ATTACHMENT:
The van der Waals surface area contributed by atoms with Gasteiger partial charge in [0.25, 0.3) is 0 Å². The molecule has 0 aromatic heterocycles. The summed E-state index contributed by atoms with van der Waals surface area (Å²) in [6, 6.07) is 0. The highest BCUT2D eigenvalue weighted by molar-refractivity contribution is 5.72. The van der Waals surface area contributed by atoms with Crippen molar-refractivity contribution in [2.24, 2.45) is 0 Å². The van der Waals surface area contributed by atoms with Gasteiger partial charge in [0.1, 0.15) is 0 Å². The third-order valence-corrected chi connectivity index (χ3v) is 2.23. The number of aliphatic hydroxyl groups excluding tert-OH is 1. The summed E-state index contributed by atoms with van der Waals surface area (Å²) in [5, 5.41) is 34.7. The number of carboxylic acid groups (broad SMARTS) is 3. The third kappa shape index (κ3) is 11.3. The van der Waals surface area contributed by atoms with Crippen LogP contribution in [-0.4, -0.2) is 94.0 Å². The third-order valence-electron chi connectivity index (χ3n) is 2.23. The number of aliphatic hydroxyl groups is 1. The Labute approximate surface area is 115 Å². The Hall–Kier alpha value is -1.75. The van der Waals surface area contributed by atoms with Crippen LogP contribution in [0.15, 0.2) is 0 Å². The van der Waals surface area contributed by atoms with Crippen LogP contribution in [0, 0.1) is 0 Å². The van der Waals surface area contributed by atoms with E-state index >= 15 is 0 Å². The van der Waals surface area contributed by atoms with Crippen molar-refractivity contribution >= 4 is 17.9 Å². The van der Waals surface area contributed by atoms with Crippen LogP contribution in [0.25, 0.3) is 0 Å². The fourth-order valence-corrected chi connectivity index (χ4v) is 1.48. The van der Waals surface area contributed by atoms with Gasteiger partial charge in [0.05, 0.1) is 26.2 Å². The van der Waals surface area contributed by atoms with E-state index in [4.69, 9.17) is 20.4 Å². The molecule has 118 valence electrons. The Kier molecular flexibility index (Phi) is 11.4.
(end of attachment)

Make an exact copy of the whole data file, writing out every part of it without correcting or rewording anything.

The van der Waals surface area contributed by atoms with Gasteiger partial charge in [0.25, 0.3) is 0 Å². The molecule has 0 aromatic heterocycles. The summed E-state index contributed by atoms with van der Waals surface area (Å²) in [6, 6.07) is 0. The highest BCUT2D eigenvalue weighted by molar-refractivity contribution is 5.72. The van der Waals surface area contributed by atoms with Crippen molar-refractivity contribution in [2.24, 2.45) is 0 Å². The van der Waals surface area contributed by atoms with Gasteiger partial charge in [0.1, 0.15) is 0 Å². The third-order valence-corrected chi connectivity index (χ3v) is 2.23. The number of aliphatic hydroxyl groups excluding tert-OH is 1. The summed E-state index contributed by atoms with van der Waals surface area (Å²) in [5, 5.41) is 34.7. The number of carboxylic acid groups (broad SMARTS) is 3. The third kappa shape index (κ3) is 11.3. The van der Waals surface area contributed by atoms with Crippen LogP contribution in [-0.4, -0.2) is 94.0 Å². The third-order valence-electron chi connectivity index (χ3n) is 2.23. The number of aliphatic hydroxyl groups is 1. The Labute approximate surface area is 115 Å². The Hall–Kier alpha value is -1.75. The van der Waals surface area contributed by atoms with Crippen LogP contribution in [0.15, 0.2) is 0 Å². The van der Waals surface area contributed by atoms with Crippen LogP contribution in [0, 0.1) is 0 Å². The van der Waals surface area contributed by atoms with E-state index >= 15 is 0 Å². The van der Waals surface area contributed by atoms with Crippen molar-refractivity contribution >= 4 is 17.9 Å². The van der Waals surface area contributed by atoms with Crippen LogP contribution in [0.25, 0.3) is 0 Å². The fourth-order valence-corrected chi connectivity index (χ4v) is 1.48. The van der Waals surface area contributed by atoms with Gasteiger partial charge in [0.05, 0.1) is 26.2 Å². The van der Waals surface area contributed by atoms with E-state index in [4.69, 9.17) is 20.4 Å². The molecule has 118 valence electrons. The Kier molecular flexibility index (Phi) is 11.4.